Apple and IBM are forging a global strategic partnership to transform business using mobile technology. A big chunk of that strategy is aimed at the healthcare sector, specifically the mobile healthcare segment.
One of the most critical aspects to mobile healthcare technology is consumer adoption and patients embracing all the emerging tools and devices. And one key to adoption is ease of use, whether it's a fitness band, a smartphone, a body fluid monitoring device or something more intricate, such as Google Glass. Ease of use is not so simple to attain, however, and it reflects the third missing puzzle piece in the mHealth innovation landscape.
There has been little mention of device makers, app developers or mHealth services surveying consumers, polling patients and asking medical professionals about what specific products are wanted and needed, and what features should be a primary focus in wearable mHealth devices.
It's nice to see the FDA finally catch up with how consumers and patients are sharing information online, especially since medical device manufacturers, pharma companies and other healthcare professionals are are doing the exact same thing.
In the past month, the top players in smartphone industry have made big moves into the mHealth device market. Apple debuted its HealthKit, which will foster data sharing across mHealth applications as well as healthcare institutions. Samsung announced a digital health initiative using open hardware and software platforms for mHealth technology advancement and innovation. And Google, whose Glass computing eyewear is already being used in healthcare setting, has been described as potentially being the "best positioned of the three to build a consumer friendly data management platform."
A new report from Rock Health on the wearables product industry and market outlook doesn't sugar coat what lies ahead for devices promising to help users manage their health and health issues. In particular, the report offers up one startling statistic: Users discard fitness bands and other wearable health devices, including smart watches, just after 15 months of use.
Given all the media hype and vendor activity, one could easily get the impression that wearable devices are flying off the shelves and consumers are clamoring for better options.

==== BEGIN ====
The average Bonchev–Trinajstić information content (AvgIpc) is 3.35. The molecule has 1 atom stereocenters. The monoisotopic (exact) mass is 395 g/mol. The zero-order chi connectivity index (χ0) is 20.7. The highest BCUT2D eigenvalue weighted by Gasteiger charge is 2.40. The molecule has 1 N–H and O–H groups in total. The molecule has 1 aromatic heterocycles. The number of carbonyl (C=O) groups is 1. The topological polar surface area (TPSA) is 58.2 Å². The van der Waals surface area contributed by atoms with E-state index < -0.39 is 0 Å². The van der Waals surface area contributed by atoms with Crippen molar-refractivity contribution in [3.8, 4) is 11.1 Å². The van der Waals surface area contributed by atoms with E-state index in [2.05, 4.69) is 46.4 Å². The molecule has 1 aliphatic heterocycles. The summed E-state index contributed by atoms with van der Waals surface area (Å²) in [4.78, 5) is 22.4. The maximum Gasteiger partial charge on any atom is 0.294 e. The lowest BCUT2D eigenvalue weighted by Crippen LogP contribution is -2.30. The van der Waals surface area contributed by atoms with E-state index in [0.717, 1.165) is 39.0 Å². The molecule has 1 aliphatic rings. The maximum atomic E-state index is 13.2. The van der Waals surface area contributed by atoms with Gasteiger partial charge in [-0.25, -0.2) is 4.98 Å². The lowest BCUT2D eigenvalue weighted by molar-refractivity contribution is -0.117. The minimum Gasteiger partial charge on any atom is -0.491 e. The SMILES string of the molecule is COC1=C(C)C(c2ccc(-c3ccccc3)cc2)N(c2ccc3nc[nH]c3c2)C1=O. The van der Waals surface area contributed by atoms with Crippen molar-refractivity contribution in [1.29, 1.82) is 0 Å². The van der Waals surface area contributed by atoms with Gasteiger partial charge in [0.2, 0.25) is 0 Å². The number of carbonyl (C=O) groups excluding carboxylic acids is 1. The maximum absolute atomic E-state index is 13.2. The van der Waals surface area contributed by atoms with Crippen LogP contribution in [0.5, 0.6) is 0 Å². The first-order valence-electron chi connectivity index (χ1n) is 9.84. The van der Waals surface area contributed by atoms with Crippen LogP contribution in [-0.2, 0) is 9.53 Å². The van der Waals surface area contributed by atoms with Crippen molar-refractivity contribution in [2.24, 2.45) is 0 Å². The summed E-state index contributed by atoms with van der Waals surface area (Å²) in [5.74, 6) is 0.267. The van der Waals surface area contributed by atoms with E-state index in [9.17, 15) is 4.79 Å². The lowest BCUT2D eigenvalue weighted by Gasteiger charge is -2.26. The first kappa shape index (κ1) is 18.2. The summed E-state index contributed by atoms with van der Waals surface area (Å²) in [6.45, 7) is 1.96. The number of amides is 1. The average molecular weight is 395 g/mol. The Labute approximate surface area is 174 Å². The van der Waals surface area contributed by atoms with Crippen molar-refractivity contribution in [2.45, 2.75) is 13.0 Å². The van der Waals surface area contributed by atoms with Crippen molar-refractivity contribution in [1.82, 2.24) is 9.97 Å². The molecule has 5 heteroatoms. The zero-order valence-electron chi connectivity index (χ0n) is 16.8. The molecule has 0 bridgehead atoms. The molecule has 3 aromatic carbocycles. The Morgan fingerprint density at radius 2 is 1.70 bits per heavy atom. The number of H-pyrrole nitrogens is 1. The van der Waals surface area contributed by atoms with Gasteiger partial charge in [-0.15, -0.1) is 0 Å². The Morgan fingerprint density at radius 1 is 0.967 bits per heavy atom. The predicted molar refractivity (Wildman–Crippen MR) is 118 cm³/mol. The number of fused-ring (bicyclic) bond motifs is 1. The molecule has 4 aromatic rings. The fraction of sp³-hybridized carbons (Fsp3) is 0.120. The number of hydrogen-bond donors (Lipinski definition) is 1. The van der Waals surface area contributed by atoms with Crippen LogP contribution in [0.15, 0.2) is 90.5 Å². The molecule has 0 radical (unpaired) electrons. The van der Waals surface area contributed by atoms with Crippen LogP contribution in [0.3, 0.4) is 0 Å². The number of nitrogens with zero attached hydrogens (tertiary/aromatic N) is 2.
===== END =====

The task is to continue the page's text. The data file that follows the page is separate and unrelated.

When it comes to designing, developing and building new mobile healthcare tools, many of the most successful ventures typically have one factor in common: accredited healthcare expertise.
If the past two weeks are any indication, it seems that every technology and Internet company wants in on mobile healthcare devices, apps, services. That, of course, is a very good thing for patients, providers and payers, as well as the IT industry at large. Why? First, let's look at who exactly is jumping into the mHealth pool.
Technology is a wonderful thing, except when it's not. The wireless network crashes, the PC blows up, the tablet gets a virus, smartphones go missing. And in each of those scenarios, data and access to data is potentially compromised. It's no different with mHealth devices. Smartwatches, health fitness bands, wearable monitors woven into clothing, smartphones that feature blood testing capabilities--they all collect, share and house data. We believe it will be there when we need it, we believe it will be accurate and we believe it should be infallible, given all the technological advances.
While FierceMobileHealthcare recently has reported on a slew of mobile mHealth pilot and beta programs, what hasn't hit headlines just yet is how such tools will impact day-to-day workflow for providers.